For instance, in 2008, Illinois passed a Biometric Information Privacy Act that, among other things, requires consent from individuals to collect their biometric data. That biometric law has presaged laws in Texas, Washington and other states, Jedreski said.
The illinois automated interviewing law is "eye-grabbing," Jedreski said. "It addresses a technology that I'm guessing most people had never heard of," he said.
Other states, particularly progressive ones, "are looking to Illinois to lead the way on this," Jedreski said.
As firms adopt emerging technology and apply it to their recruiting and hiring functions as well as how they manage employees, they should think about gender, race, disability, fairness and equality, he said.
"Technology isn't this neat solution to all of our human failings," Jedreski said. "It's just another tool that we use that can have those failings baked into them."
Can AI curb bias?
Automated interviewing is a key feature of AI-enable hiring systems. Employers don't eliminate humans from the process, but chatbots and video analytics can narrow candidate pools of thousands to those the technology indicates are most likely to succeed on the job. People can be rejected for jobs because of AI. Using the technology can speed up the hiring process and reduce the need for human recruiters.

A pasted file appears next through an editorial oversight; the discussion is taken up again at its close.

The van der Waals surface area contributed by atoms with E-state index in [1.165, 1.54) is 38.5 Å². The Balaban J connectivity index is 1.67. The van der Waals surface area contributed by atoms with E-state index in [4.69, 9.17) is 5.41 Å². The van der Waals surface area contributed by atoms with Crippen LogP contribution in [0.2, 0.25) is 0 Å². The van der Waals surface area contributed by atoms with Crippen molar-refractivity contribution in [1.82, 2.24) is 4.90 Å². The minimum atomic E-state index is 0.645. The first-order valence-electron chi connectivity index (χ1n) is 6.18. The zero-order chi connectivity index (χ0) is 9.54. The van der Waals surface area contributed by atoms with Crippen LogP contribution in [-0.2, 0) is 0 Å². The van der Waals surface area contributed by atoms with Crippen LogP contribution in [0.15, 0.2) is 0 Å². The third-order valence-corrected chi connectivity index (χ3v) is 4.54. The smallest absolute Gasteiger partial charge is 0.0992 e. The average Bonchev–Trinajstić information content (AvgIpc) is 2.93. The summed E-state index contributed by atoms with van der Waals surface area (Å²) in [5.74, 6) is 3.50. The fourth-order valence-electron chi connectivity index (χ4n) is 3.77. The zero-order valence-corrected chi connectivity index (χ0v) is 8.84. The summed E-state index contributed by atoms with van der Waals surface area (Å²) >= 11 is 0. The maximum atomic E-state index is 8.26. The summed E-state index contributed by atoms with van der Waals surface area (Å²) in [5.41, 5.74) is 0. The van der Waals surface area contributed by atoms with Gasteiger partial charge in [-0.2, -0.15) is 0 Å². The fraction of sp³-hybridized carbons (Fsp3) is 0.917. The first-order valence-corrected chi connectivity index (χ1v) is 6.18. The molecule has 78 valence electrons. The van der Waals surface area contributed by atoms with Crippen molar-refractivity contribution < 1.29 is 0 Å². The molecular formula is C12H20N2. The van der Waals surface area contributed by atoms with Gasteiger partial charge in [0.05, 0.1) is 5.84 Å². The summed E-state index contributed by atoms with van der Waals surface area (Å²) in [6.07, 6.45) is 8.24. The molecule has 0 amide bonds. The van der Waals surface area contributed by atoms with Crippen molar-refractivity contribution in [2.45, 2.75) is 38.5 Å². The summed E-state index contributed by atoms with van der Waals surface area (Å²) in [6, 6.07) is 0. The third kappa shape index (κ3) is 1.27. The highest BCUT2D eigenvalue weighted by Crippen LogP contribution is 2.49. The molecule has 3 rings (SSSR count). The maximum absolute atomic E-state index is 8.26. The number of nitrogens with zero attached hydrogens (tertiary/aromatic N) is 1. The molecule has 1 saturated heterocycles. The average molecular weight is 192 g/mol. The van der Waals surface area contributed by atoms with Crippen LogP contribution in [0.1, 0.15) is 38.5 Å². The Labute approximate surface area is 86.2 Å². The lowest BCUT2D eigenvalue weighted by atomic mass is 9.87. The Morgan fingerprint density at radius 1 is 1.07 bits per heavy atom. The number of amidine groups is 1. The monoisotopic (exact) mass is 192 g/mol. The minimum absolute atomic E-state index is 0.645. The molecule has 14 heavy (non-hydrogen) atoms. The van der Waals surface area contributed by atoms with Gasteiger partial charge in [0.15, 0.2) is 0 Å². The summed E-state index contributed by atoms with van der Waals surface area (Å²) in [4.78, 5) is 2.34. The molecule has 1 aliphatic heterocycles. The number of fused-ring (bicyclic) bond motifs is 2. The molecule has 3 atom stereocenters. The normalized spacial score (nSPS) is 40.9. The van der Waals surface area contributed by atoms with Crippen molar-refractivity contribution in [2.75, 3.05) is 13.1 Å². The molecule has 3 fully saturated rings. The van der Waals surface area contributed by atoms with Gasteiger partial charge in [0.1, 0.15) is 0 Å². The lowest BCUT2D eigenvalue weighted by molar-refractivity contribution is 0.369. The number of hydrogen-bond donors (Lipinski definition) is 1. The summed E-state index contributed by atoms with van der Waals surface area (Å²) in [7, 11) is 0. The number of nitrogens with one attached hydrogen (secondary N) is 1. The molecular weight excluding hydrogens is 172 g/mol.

Users also argue that these systems can do better than humans in reducing bias in hiring.
Jennifer Carpenter, vice president of global talent acquisition at Delta Air Lines, said at the HR Technology Conference & Expo earlier this month that her team validates the software's recommendations to make sure it is not creating adverse impacts. Delta is using a platform from HireVue Inc., located in South Jordan, Utah.